How many shuffles does it take to randomize a deck of cards?
The answer, of course, depends on what kind of shuffle you consider. Two popular kinds of shuffles are the random riffle shuffle and the overhand shuffle. The random riffle shuffle is modeled by cutting the deck binomially and dropping cards one-by-one from either half of the deck with probability proportional to the current sizes of the deck halves.
In 1992, Bayer and Diaconis showed that after seven random riffle shuffles of a deck of 52 cards, every configuration is nearly equally likely. Shuffling more than this does not significantly increase the “randomness”; shuffle less than this and the deck is “far” from random.
In fact, it is possible to show that five shuffles are not enough to bring about the reversal of a deck—see Rising Sequences in Card Shuffling. So it is somewhat surprising that just two shuffles later, every configuration is possible and nearly equally likely.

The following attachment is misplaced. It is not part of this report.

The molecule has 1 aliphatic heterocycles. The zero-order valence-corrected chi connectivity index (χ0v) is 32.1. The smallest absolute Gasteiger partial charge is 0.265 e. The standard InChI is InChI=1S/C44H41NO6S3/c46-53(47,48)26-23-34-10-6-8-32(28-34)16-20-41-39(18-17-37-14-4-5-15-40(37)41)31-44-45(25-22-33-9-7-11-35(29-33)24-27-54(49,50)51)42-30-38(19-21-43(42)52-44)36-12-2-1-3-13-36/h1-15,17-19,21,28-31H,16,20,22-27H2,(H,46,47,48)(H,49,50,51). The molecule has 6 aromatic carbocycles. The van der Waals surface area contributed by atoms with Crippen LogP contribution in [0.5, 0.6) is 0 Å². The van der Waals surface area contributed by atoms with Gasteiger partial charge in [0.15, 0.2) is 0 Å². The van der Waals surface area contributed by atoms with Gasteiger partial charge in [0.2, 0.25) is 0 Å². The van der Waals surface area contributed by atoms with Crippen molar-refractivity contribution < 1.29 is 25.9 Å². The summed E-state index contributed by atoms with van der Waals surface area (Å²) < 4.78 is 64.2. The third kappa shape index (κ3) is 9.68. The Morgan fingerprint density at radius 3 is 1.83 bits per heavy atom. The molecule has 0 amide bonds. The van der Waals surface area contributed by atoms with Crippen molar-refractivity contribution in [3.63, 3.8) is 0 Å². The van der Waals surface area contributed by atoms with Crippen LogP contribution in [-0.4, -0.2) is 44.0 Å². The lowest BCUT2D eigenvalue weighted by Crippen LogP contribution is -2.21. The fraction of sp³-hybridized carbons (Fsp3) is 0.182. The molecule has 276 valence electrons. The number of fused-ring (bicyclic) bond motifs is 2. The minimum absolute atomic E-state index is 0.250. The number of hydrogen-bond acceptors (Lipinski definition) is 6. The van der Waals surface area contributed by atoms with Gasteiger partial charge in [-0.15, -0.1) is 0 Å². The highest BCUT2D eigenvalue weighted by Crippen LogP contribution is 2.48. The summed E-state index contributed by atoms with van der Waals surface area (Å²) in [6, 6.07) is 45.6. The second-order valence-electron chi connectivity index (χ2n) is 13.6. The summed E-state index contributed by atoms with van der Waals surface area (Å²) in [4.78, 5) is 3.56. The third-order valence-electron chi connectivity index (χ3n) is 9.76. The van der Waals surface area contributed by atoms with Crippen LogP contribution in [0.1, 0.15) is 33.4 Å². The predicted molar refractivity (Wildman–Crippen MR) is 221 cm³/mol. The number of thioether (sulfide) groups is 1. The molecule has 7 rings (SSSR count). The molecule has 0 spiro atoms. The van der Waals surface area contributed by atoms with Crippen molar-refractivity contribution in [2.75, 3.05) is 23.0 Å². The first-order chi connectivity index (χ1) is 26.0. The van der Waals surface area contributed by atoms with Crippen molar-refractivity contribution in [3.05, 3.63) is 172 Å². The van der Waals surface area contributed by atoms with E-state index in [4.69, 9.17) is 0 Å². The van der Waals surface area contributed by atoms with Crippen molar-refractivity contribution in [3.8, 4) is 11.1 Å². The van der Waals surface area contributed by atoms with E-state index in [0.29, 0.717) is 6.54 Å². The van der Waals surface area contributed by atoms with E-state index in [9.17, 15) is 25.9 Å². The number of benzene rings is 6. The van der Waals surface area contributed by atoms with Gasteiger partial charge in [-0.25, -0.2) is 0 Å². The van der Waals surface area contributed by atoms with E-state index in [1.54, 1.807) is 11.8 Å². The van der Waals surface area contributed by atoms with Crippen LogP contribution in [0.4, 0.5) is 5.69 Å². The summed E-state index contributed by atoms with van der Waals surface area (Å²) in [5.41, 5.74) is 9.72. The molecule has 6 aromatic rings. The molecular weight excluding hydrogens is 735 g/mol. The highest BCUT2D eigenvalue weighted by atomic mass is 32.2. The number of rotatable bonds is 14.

By the way, the overhand shuffle is a really bad way to mix cards: it takes about 2500 overhand shuffles to randomize a deck of 52 cards!
Bring a deck of cards in and demonstrate how non-random just 2 or 3 shuffles are by ordering the deck and then letting someone shuffle. There will still be discernible patterns after a small number of shuffles!
The Math Behind the Fact:
A well-written account of Bayer and Diaconis’ result may be found in the Mann reference. There are many ideas in this result. Analysis of the “distance from randomness” requires the choice of a metric between probabilities. Combinatorics and probability intertwine in the analysis of rising sequences generated after a certain number of shuffles, which is an important part of proving this result.
There are, of course, non-random shuffles: see Perfect Shuffles.
How to Cite this Page:
Su, Francis E., et al. “Seven Shuffles.” Math Fun Facts. <https://www.math.hmc.edu/funfacts>.
Brad Mann, “How many times should you shuffle a deck of cards?” UMAP J. 15 (1994), no. 4, 303–332.
Dave Bayer and Persi Diaconis, “Trailing the dovetail shuffle to its lair”,
Ann. Appl. Probab. 2(1992), no. 2, 294–313.
Fun Fact suggested by: